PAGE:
Cremation

Discussion in 'General Baptist Discussions' started by Paul3144, Nov 30, 2009.

  1. Paul3144

    Paul3144
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    What do you all think about Christians choosing cremation as the method for disposing of their remains after death? For me, while I don't have biblical justification to say cremation is a sin, I have a very strong personal preference for burial. The reason is because burial shows faith that at Jesus' second coming that the selfsame body will be raised and reunited with the soul and judged by God. Now, of course, a buried body will decay and there is no obstacle to the resurrection regardless of what happens to the body. With that said, burial reminds me of the symbolism of baptism and it makes a statement about our view of the resurrection of the dead.
     
  2. preachinjesus

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    If God can't raise some one from ashes, incluidng those cremated, burned alive, incinerated in crashes, etc...then He's not God.
     
  3. Trotter

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    The bible says that the sea will give up its dead and there's not even shes left once it gets through with a body. Burial gives the family and loved one s a place to visit, but cremation doesn't bother me one bit.
     
  4. Marcia

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    Christians have always buried their dead, while pagan cultures are the ones who burn their dead. I don't think it's right to deliberately burn or destroy the body that God created. I know God can raise the body, no matter how it goes - that's not the issue here -- but that is not justification for burning it on purpose.

    Would you have burned the body of Jesus, even if you knew he would resurrect? I doubt it. There is something inherently ungodly in cremation, imo.
     
  5. Paul3144

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    I specifically stated that He can.

    Marcia, could you elaborate on what you think is "inherently ungodly" about cremation? I don't think I would go that far.
     
  6. Marcia

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    It is deliberate destruction of the body, the body that God gave us, however imperfect it is due to the Fall. And there is no biblical record of Jews or Christians burning bodies of the dead; this was and is a pagan practice.
     
  7. windcatcher

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    The funeral homes, the embalming, the fancy caskets and cost of other arrangements...... funerals are big business now adays, into the thousands of dollars.

    About 10yr ago, I read an article in a magazine encouraging folks to consider a folksy more traditional funeral which bypasses the funeral director. Except for regional ordinances, and requirements to provide a vault....if required by law or by the place of internment..... it reported that there were many places where a person's family could take care of all the arrangements. Then it went on to say, how the person wishing such a burial and his family must prepare before hand and understand the process. This meant that when death was near it was important to either move the person back home.... or make arrangements with hospital or other places caring for the person so that they would understand that the body would not be released to a funeral home. They particularly cautioned that some arrangements, such as hospice, collaborate with funeral homes and may refuse or be reluctant to release the body to the family. Upon the death, the family, particularly those of the same sex as the deceased, share the duties of bathing the body, dressing and placing the body in the home made or carpenter's constructed casket. If some temporary storage were required then a bath of ice cubes in a tub with the body placed on a tarp of plastic would help to slow deterioration, but changes in complexion are normal. On the one hand it sounds gruesome.... but on the other hand, it really does seem like the family participating in the last loving rites of passage in caring for the empty temple which was once alive with their loved one, could be a deeply personal and tender act of remembrance and canre; and as such, presents the reality of death to those who remain and those careful preparations assist in the grieving process of realization and acceptance that the spirit has gone and the body is now empty. Visitation occurs in the home and then the casket is moved and the service is conducted at the prepared graveside. The cost.... little beyond the doctor's and coroners report, the cost of opening the ground and placement of a vault, if required by law or desired by the family, and the cost of a simple wooden casket and maybe a few other minor expenses.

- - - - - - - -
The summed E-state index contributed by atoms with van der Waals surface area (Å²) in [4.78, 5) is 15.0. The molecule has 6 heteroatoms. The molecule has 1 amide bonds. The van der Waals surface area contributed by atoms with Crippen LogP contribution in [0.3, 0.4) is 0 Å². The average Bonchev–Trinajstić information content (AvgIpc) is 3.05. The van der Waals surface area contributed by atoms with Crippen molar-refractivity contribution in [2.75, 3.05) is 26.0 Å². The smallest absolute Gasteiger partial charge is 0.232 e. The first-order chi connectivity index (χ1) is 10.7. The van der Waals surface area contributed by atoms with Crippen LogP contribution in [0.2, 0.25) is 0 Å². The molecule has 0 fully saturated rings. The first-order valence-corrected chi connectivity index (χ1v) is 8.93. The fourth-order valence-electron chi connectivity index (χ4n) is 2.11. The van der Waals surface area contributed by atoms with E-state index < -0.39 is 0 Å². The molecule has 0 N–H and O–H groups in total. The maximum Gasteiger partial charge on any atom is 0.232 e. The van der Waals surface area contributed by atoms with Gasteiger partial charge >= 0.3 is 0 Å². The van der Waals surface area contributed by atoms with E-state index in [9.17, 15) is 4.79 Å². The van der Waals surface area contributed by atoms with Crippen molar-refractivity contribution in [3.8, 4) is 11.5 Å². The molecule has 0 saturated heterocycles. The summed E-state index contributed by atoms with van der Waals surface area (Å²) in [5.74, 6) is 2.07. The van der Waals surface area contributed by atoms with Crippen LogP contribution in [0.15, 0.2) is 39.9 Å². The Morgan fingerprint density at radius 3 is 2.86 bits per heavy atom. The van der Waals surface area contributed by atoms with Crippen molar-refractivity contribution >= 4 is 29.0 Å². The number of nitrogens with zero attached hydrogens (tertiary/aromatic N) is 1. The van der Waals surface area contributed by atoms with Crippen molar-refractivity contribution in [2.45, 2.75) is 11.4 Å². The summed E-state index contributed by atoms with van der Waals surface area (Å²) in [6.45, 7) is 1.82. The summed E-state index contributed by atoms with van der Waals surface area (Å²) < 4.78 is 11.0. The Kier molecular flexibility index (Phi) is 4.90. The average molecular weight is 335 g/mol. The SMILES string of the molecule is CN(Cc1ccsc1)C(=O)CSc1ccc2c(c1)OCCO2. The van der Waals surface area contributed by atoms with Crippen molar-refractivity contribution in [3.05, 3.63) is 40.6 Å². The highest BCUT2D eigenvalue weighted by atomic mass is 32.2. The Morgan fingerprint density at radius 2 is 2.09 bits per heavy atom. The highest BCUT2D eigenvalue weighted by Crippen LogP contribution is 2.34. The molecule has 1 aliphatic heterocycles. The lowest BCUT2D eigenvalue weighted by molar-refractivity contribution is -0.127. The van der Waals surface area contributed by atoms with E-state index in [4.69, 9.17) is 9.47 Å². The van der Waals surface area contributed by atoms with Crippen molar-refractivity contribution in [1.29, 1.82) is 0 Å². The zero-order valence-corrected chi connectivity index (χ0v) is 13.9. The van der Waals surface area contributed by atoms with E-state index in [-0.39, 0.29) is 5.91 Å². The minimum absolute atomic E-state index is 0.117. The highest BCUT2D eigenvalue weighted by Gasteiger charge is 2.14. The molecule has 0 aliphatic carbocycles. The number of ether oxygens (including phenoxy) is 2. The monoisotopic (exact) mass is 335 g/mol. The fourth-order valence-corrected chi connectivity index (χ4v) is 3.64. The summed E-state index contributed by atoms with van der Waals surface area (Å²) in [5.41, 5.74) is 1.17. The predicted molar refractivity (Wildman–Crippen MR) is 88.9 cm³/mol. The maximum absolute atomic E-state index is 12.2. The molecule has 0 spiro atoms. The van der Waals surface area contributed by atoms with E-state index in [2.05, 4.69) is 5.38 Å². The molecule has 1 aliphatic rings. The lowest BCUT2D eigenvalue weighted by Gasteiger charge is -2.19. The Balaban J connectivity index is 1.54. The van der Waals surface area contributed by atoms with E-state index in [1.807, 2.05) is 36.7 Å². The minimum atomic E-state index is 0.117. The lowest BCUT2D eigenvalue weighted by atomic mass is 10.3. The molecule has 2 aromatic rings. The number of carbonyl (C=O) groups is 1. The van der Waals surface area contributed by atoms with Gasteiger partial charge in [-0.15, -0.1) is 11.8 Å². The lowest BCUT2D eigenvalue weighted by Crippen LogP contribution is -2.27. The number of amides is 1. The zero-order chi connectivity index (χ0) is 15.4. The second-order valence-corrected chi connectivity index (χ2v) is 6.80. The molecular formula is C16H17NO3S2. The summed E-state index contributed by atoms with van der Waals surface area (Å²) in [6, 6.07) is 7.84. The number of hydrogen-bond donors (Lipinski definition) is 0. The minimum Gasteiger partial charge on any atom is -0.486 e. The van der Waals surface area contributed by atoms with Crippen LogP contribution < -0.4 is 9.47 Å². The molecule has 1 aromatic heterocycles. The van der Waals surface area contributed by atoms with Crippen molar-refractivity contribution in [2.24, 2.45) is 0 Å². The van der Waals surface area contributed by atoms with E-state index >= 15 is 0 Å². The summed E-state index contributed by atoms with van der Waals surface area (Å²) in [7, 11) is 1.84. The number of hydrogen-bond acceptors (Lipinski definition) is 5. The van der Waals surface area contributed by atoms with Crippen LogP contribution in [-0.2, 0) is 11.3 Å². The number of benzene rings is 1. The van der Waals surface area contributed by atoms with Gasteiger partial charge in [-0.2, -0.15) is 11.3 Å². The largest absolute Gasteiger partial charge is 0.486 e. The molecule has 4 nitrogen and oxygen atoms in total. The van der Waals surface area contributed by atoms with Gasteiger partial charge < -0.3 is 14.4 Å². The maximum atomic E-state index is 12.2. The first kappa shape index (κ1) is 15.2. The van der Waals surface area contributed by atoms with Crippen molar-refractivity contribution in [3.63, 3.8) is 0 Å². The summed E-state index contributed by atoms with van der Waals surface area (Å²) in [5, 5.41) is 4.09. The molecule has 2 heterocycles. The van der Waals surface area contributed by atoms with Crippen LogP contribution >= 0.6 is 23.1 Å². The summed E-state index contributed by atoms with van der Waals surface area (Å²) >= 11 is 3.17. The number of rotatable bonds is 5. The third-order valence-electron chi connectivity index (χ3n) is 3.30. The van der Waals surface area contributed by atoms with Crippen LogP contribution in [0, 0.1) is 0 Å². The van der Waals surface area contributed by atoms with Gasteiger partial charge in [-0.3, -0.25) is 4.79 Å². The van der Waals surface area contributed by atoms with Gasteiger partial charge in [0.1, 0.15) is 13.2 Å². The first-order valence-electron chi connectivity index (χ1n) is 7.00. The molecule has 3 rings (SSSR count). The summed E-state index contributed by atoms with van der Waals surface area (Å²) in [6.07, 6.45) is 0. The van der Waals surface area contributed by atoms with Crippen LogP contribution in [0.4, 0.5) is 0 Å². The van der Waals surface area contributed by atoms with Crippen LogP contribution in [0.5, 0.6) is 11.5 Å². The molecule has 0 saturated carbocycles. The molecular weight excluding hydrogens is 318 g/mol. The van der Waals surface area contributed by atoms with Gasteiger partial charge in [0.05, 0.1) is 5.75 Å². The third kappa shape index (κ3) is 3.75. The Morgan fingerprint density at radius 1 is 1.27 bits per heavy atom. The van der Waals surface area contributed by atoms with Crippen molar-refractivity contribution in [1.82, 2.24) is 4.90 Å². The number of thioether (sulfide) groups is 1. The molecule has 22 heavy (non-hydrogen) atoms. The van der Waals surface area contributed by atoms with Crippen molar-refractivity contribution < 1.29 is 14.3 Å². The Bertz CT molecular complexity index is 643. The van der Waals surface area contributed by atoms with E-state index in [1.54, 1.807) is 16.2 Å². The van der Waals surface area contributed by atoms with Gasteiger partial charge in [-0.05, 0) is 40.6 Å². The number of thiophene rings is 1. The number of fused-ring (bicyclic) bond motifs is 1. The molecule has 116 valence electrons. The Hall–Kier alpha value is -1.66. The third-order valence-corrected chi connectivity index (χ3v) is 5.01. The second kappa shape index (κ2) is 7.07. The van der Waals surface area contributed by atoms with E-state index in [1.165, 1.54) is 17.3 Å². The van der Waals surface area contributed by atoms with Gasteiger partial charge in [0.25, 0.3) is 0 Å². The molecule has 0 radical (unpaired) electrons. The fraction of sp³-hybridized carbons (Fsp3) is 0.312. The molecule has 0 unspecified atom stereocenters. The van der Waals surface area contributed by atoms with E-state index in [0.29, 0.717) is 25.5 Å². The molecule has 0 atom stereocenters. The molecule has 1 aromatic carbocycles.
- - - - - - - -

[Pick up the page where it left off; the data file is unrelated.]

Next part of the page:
If I knew my family would accept this arrangement, I would prefer it for myself over the costly expense and extravagance and profit taking by the funeral companies. I would consider that this is within the description of what is accepted as a 'Christian' burial. But the expense of the commercially arranged funeral seems prohibitive as well as such a 'show' that I'd hope my family would consider the expense vs their needs and chose either a home ordered arrangement or cremation and a memorial service instead. But then, my next of kin encompasses siblings and neices and nephews... and my 'estate' is too small to consider as relevant to expenses which might be left.

    While I'm thankful for this body which God has made... once its purpose is gone, once it no longer serves me or him.... The body he'll give me one day will never see corruption and I know that this one 'aint it'.
     
  8. Paul3144